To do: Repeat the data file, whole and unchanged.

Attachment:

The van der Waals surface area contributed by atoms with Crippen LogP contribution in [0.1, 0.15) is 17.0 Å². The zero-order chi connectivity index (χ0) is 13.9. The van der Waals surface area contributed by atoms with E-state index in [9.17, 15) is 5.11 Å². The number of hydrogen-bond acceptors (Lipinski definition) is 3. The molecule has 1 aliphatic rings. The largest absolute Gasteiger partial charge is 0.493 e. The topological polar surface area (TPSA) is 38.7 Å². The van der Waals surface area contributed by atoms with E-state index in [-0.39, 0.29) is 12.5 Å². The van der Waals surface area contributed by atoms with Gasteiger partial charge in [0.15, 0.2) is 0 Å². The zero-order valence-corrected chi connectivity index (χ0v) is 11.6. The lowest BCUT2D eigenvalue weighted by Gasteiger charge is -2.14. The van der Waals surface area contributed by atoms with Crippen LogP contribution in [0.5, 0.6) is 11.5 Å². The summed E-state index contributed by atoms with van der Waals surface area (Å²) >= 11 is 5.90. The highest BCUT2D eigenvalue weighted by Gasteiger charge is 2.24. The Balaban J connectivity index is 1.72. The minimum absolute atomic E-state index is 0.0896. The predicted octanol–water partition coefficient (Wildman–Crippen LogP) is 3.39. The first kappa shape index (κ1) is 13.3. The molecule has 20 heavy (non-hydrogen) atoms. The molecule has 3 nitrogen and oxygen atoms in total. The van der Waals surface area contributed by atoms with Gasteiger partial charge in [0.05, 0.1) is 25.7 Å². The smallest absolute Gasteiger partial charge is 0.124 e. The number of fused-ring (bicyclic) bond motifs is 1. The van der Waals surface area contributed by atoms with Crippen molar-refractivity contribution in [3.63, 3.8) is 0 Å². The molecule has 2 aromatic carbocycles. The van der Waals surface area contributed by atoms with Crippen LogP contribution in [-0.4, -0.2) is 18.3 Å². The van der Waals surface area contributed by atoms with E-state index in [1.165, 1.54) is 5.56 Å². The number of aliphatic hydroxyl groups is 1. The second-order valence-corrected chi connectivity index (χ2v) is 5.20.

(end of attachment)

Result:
The van der Waals surface area contributed by atoms with Crippen LogP contribution in [0.1, 0.15) is 17.0 Å². The zero-order chi connectivity index (χ0) is 13.9. The van der Waals surface area contributed by atoms with E-state index in [9.17, 15) is 5.11 Å². The number of hydrogen-bond acceptors (Lipinski definition) is 3. The molecule has 1 aliphatic rings. The largest absolute Gasteiger partial charge is 0.493 e. The topological polar surface area (TPSA) is 38.7 Å². The van der Waals surface area contributed by atoms with E-state index in [-0.39, 0.29) is 12.5 Å². The van der Waals surface area contributed by atoms with Gasteiger partial charge in [0.15, 0.2) is 0 Å². The zero-order valence-corrected chi connectivity index (χ0v) is 11.6. The lowest BCUT2D eigenvalue weighted by Gasteiger charge is -2.14. The van der Waals surface area contributed by atoms with Crippen LogP contribution in [0.5, 0.6) is 11.5 Å². The summed E-state index contributed by atoms with van der Waals surface area (Å²) >= 11 is 5.90. The highest BCUT2D eigenvalue weighted by Gasteiger charge is 2.24. The Balaban J connectivity index is 1.72. The minimum absolute atomic E-state index is 0.0896. The predicted octanol–water partition coefficient (Wildman–Crippen LogP) is 3.39. The first kappa shape index (κ1) is 13.3. The molecule has 20 heavy (non-hydrogen) atoms. The molecule has 3 nitrogen and oxygen atoms in total. The van der Waals surface area contributed by atoms with Gasteiger partial charge in [0.05, 0.1) is 25.7 Å². The smallest absolute Gasteiger partial charge is 0.124 e. The number of fused-ring (bicyclic) bond motifs is 1. The van der Waals surface area contributed by atoms with Crippen molar-refractivity contribution in [3.63, 3.8) is 0 Å². The molecule has 2 aromatic carbocycles. The van der Waals surface area contributed by atoms with Crippen LogP contribution in [-0.4, -0.2) is 18.3 Å². The van der Waals surface area contributed by atoms with E-state index in [1.165, 1.54) is 5.56 Å². The number of aliphatic hydroxyl groups is 1. The second-order valence-corrected chi connectivity index (χ2v) is 5.20.